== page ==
For Mexico, sovereignty over energy production holds a special place. In the 1930s, President Lázaro Cárdenas seized the assets of foreign oil firms, including U.S. corporations, accused of exploiting Mexican workers and nationalized the industry, an iconic event celebrated as a national holiday.
López Obrador, who hails Cárdenas as an inspiration, has made regaining a near monopoly over energy for the state a top priority.
One of his first acts was installing loyalists on the board of an energy regulatory commission responsible for overseeing the power sector, turning what had been an independent agency, analysts say, into a tool to carry out the president’s agenda.
“You’ve lost any semblance of autonomy or independence there,” said Jeremy M. Martin, vice president for energy and sustainability at the Institute of the Americas, a public policy research institute.
López Obrador has also focused on reversing sweeping energy reforms approved by his predecessor, which opened Mexican energy markets to private companies, including foreign firms working on renewables, for the first time in decades. In 2019, he canceled a public auction for the rights to generate wind and solar power, even though earlier auctions had led to some of the world’s cheapest renewable prices.
López Obrador’s governing Morena party also approved a bill to rewrite rules governing how power plants inject electricity to the grid, reversing previous changes that required cheaper, often renewable energy to be dispatched first, and instead prioritizing state-owned plants.
The new law, which was widely criticized by the private sector and environmentalists, was narrowly upheld by the Supreme Court in April, but it remains tied up in several lawsuits.
Government authorities have also prevented at least 14 privately owned wind and solar plants that have already been built from operating commercially, according to two industry executives who requested anonymity out of fear of government reprisals.
And even as it blocks renewable energy, the state is planning to invest $6.2 billion to build 15 fossil fuel-powered plants by 2024, government documents show.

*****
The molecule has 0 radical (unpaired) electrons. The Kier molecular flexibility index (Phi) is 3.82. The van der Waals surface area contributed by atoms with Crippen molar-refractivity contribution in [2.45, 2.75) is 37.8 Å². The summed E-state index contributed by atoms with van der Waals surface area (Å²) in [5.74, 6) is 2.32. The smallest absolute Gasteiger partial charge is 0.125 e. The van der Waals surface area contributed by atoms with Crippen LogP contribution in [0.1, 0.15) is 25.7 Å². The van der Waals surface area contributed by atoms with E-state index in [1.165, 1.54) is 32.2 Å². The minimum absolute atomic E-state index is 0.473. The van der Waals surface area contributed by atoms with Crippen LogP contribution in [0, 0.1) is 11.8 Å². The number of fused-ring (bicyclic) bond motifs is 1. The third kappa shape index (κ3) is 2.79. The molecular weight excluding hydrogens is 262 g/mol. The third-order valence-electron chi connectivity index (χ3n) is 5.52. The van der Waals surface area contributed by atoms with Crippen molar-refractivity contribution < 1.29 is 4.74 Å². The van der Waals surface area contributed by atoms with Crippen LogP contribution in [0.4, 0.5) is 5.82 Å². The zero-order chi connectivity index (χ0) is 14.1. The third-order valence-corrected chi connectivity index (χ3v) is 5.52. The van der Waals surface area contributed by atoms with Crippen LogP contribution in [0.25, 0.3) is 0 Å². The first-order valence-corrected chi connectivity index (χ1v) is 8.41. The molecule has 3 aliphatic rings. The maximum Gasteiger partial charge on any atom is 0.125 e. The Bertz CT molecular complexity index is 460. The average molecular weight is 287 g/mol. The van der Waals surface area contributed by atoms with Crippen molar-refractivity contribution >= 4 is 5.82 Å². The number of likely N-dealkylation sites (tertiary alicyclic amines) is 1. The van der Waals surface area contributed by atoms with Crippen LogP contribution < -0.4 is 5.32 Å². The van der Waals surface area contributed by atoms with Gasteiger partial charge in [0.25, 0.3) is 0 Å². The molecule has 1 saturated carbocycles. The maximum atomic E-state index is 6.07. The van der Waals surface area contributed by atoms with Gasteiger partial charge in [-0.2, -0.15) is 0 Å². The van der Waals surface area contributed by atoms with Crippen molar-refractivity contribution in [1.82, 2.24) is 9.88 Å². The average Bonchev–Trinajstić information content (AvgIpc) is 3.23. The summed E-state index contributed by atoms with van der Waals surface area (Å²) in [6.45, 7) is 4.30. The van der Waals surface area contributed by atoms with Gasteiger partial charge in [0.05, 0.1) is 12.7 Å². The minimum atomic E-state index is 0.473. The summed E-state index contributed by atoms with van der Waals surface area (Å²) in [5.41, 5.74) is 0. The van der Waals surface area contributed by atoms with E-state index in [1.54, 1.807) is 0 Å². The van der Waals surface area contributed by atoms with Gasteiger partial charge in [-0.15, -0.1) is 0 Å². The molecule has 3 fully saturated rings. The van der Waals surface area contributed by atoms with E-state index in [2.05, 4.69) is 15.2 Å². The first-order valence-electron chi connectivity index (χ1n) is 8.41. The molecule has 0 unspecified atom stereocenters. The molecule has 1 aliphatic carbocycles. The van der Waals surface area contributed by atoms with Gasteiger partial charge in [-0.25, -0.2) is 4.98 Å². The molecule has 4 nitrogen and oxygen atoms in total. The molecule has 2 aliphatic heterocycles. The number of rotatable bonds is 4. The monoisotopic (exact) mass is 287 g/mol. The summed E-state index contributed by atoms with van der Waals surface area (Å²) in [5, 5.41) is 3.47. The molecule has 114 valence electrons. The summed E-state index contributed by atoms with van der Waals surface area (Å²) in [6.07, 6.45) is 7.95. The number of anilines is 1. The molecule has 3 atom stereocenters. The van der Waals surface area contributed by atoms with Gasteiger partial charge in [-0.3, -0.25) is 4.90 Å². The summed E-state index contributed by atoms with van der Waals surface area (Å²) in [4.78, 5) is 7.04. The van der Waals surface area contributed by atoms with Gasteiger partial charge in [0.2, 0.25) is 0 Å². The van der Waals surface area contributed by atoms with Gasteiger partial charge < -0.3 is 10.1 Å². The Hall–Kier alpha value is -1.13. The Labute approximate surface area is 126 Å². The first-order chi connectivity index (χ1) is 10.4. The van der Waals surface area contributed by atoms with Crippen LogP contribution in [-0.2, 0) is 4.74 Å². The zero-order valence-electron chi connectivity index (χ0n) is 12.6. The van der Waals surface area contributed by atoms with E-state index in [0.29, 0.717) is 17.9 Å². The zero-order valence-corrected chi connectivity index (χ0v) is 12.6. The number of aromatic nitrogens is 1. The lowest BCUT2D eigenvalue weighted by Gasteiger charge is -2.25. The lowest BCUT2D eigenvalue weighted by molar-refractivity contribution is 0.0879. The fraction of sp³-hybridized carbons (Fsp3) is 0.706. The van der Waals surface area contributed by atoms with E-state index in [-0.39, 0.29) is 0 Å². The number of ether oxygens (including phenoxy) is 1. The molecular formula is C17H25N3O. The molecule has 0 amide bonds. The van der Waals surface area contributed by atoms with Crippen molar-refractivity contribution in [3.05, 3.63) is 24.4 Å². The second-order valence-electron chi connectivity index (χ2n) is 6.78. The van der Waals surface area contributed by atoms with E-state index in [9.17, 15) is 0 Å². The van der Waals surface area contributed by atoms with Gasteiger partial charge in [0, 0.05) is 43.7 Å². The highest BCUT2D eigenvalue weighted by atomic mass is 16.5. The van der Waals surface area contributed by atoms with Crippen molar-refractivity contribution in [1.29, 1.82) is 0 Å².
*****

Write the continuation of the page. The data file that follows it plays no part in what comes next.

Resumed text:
The authorities’ targeting of the renewable sector has had a major economic impact: Foreign direct investment in the energy sector plunged from $5 billion in 2018, when López Obrador took office, to less than $600 million last year, according to government figures.
“Mexico is not open for energy investment,” Payan said. “It’s simply shut down.”
With U.S. firms already having invested heavily in the Mexican energy sector, the policy changes have become an increasing source of tension with Washington.
The Biden administration said recently it was seeking high-level discussions with Mexico over its energy policies, raising the specter of new tariffs.
The Mexican leader has said his country would be open to foreign investment in renewable projects only if the energy ministry was in charge of planning and the state-owned utility company had a majority share — a likely violation of Mexico’s trade agreement with the United States.
López Obrador has insisted that Mexico will meet its goal under the 2015 Paris Agreement to produce 35% of its power from renewable sources by 2024, but a government report released this year showed that the country is now years behind that target.
Many environmentalists and renewable energy experts said they were focused on Mexico’s next presidential elections in two years, hoping for an administration friendlier to renewable power.
“Whoever takes office in 2024 is going to have to deal with some serious deficiencies in the energy sector,” Martin said. But as far as the Paris Agreement, he added, “that ship has sailed.”